June 2019 by Scott Harn
Clark Pearson (Public Lands for the People) and I completed our fifth trip in 2019 to Washington, DC in early May. Over several days, we provided copies of our educational/legislative packet to members of the Senate Armed Services Committee, the Senate Energy and Natural Resources Committee, and House members who are part of the Western Caucus.
Prior to this trip we had learned that the official at the Environmental Protection Agency we had been working with was not the correct person to get the job done. The goal is to get EPA clarification for the terms “incidental fallback” and “addition of a pollutant” under the Clean Water Act. The 9th Circuit Court of Appeals has allowed these terms to be liberally interpreted by agencies and environmental groups to stop suction dredge mining and related activities, and they have been applied far beyond the original intent.
We received assistance from a friend in DC and he put us in touch with the right person at EPA. Unfortunately there were scheduling conflicts, but we were able to pass along the information and supporting documentation for her to work on this request.
Remember that the title of our proposed legislation has the words “Critical” and “China” in the title, but it’s written to assist all miners, large and small. And speaking of China, they announced they will be placing tariffs of 25% beginning June 1 on critical minerals and rare earths America needs for everything from electric vehicles, wind turbines and solar panels, to computers, cell phones, battery-powered tools, radar guidance equipment, missile systems and many related defense applications.
A bill was reintroduced by Rep. Amodei to help reduce the time frame for mine permitting to 30 months after a Plan is submitted, but it lacks the “teeth” needed to make it enforceable. We had proposed that a failure to make that deadline should allow the operator to commence under operation of law, but without that caveat the miner will be forced to go to court to compel the agency to act. Australia, with stringent environmental standards like we have here in the US, can review permits in two to three years; there’s absolutely no reason America cannot do the same.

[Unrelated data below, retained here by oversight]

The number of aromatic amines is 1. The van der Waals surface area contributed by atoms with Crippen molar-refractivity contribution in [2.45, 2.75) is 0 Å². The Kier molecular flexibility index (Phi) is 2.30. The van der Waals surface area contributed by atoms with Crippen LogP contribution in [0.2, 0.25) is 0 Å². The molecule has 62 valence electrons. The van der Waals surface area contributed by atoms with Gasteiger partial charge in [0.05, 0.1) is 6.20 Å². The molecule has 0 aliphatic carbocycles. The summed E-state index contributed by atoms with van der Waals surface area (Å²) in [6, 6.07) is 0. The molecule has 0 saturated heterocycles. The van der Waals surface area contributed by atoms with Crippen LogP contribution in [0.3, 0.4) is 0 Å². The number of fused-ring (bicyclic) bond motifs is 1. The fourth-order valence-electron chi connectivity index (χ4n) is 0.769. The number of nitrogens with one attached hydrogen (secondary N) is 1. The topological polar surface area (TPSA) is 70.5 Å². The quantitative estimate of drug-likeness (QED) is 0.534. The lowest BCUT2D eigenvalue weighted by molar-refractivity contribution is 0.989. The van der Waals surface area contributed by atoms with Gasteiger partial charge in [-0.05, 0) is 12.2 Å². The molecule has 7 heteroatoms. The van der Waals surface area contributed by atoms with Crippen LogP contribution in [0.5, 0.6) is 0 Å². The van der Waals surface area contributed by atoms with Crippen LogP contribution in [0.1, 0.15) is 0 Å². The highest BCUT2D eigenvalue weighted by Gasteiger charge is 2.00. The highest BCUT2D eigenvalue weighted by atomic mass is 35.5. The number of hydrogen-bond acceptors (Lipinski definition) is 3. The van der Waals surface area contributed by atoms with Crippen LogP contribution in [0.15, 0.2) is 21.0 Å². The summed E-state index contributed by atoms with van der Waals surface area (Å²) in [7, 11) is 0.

Senator Murkowski’s bill seeks to start a comprehensive survey, inventory and reporting process for critical minerals by the US Geological Survey. It’s a good start, but the results won’t be seen until several years down the road, and this bill fails to provide access to all the areas that are blocked off due to mineral withdrawals and Forest Service Travel Management Plans.
Meanwhile, Rep. Grijalva (D-Arizona) assumed chairmanship of the House Natural Resources Committee after Democrats took control of the House. He introduced Mining Law Reform legislation that would set us back decades by automatically cancelling mining claims after 20 years, imposing heavy royalties and adding new regulatory burdens, further discouraging American investment in any form of mining. As long as Republicans retain control of the Senate, there is little chance of Grijalva’s legislation becoming law.
It just might take a full embargo on critical minerals by China before members of Congress take meaningful action on mining legislation to create regulatory certainty.